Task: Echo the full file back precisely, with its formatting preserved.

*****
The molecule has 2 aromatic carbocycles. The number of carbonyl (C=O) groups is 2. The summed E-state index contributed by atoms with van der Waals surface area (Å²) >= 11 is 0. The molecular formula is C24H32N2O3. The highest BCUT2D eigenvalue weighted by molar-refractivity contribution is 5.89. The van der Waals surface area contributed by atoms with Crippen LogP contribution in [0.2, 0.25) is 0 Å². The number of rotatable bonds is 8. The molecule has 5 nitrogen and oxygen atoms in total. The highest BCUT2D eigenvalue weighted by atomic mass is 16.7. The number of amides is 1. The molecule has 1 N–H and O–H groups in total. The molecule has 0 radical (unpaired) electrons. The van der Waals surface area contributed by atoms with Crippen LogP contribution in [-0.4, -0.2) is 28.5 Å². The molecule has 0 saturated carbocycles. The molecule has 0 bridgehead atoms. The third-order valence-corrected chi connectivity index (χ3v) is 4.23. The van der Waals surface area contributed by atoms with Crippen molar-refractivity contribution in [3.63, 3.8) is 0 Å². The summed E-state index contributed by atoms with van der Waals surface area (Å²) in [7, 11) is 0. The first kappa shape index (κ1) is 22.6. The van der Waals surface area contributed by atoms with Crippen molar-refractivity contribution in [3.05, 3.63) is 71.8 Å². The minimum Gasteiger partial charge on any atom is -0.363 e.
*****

The molecule has 2 aromatic carbocycles. The number of carbonyl (C=O) groups is 2. The summed E-state index contributed by atoms with van der Waals surface area (Å²) >= 11 is 0. The molecular formula is C24H32N2O3. The highest BCUT2D eigenvalue weighted by molar-refractivity contribution is 5.89. The van der Waals surface area contributed by atoms with Crippen LogP contribution in [0.2, 0.25) is 0 Å². The number of rotatable bonds is 8. The molecule has 5 nitrogen and oxygen atoms in total. The highest BCUT2D eigenvalue weighted by atomic mass is 16.7. The number of amides is 1. The molecule has 1 N–H and O–H groups in total. The molecule has 0 radical (unpaired) electrons. The van der Waals surface area contributed by atoms with Crippen LogP contribution in [-0.4, -0.2) is 28.5 Å². The molecule has 0 saturated carbocycles. The molecule has 0 bridgehead atoms. The third-order valence-corrected chi connectivity index (χ3v) is 4.23. The van der Waals surface area contributed by atoms with Crippen molar-refractivity contribution in [3.63, 3.8) is 0 Å². The summed E-state index contributed by atoms with van der Waals surface area (Å²) in [7, 11) is 0. The first kappa shape index (κ1) is 22.6. The van der Waals surface area contributed by atoms with Crippen molar-refractivity contribution in [3.05, 3.63) is 71.8 Å². The minimum Gasteiger partial charge on any atom is -0.363 e.